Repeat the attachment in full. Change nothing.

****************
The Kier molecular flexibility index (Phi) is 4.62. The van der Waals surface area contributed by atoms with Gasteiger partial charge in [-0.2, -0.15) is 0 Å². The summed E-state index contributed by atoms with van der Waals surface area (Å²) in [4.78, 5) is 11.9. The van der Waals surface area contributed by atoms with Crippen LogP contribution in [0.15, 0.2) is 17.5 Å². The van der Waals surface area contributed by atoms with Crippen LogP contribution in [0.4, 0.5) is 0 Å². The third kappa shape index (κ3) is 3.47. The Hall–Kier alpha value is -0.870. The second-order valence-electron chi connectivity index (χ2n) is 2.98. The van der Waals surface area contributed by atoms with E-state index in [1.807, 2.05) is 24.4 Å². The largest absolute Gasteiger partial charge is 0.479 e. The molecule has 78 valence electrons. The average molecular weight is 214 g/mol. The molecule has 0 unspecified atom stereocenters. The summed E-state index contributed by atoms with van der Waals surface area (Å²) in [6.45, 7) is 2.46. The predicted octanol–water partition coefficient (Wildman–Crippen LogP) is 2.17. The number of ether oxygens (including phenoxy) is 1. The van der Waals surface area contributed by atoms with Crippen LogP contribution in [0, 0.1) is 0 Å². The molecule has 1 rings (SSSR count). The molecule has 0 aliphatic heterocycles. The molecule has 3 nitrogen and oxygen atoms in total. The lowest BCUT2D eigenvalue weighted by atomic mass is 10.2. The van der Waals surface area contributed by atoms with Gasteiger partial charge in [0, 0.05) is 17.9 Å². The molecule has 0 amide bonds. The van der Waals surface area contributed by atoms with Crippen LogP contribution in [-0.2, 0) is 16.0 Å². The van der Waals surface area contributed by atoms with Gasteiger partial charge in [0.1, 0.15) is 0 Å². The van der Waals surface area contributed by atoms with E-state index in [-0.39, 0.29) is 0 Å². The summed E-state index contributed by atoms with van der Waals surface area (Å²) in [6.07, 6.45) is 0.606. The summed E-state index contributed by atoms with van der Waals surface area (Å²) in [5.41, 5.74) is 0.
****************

The Kier molecular flexibility index (Phi) is 4.62. The van der Waals surface area contributed by atoms with Gasteiger partial charge in [-0.2, -0.15) is 0 Å². The summed E-state index contributed by atoms with van der Waals surface area (Å²) in [4.78, 5) is 11.9. The van der Waals surface area contributed by atoms with Crippen LogP contribution in [0.15, 0.2) is 17.5 Å². The van der Waals surface area contributed by atoms with Crippen LogP contribution in [0.4, 0.5) is 0 Å². The third kappa shape index (κ3) is 3.47. The Hall–Kier alpha value is -0.870. The second-order valence-electron chi connectivity index (χ2n) is 2.98. The van der Waals surface area contributed by atoms with E-state index in [1.807, 2.05) is 24.4 Å². The largest absolute Gasteiger partial charge is 0.479 e. The molecule has 78 valence electrons. The average molecular weight is 214 g/mol. The molecule has 0 unspecified atom stereocenters. The summed E-state index contributed by atoms with van der Waals surface area (Å²) in [6.45, 7) is 2.46. The predicted octanol–water partition coefficient (Wildman–Crippen LogP) is 2.17. The number of ether oxygens (including phenoxy) is 1. The van der Waals surface area contributed by atoms with Crippen LogP contribution in [0, 0.1) is 0 Å². The molecule has 1 rings (SSSR count). The molecule has 0 aliphatic heterocycles. The molecule has 3 nitrogen and oxygen atoms in total. The lowest BCUT2D eigenvalue weighted by atomic mass is 10.2. The van der Waals surface area contributed by atoms with Gasteiger partial charge in [0, 0.05) is 17.9 Å². The molecule has 0 amide bonds. The van der Waals surface area contributed by atoms with Crippen LogP contribution in [-0.2, 0) is 16.0 Å². The van der Waals surface area contributed by atoms with Gasteiger partial charge in [0.1, 0.15) is 0 Å². The van der Waals surface area contributed by atoms with E-state index in [-0.39, 0.29) is 0 Å². The summed E-state index contributed by atoms with van der Waals surface area (Å²) in [6.07, 6.45) is 0.606. The summed E-state index contributed by atoms with van der Waals surface area (Å²) in [5.41, 5.74) is 0.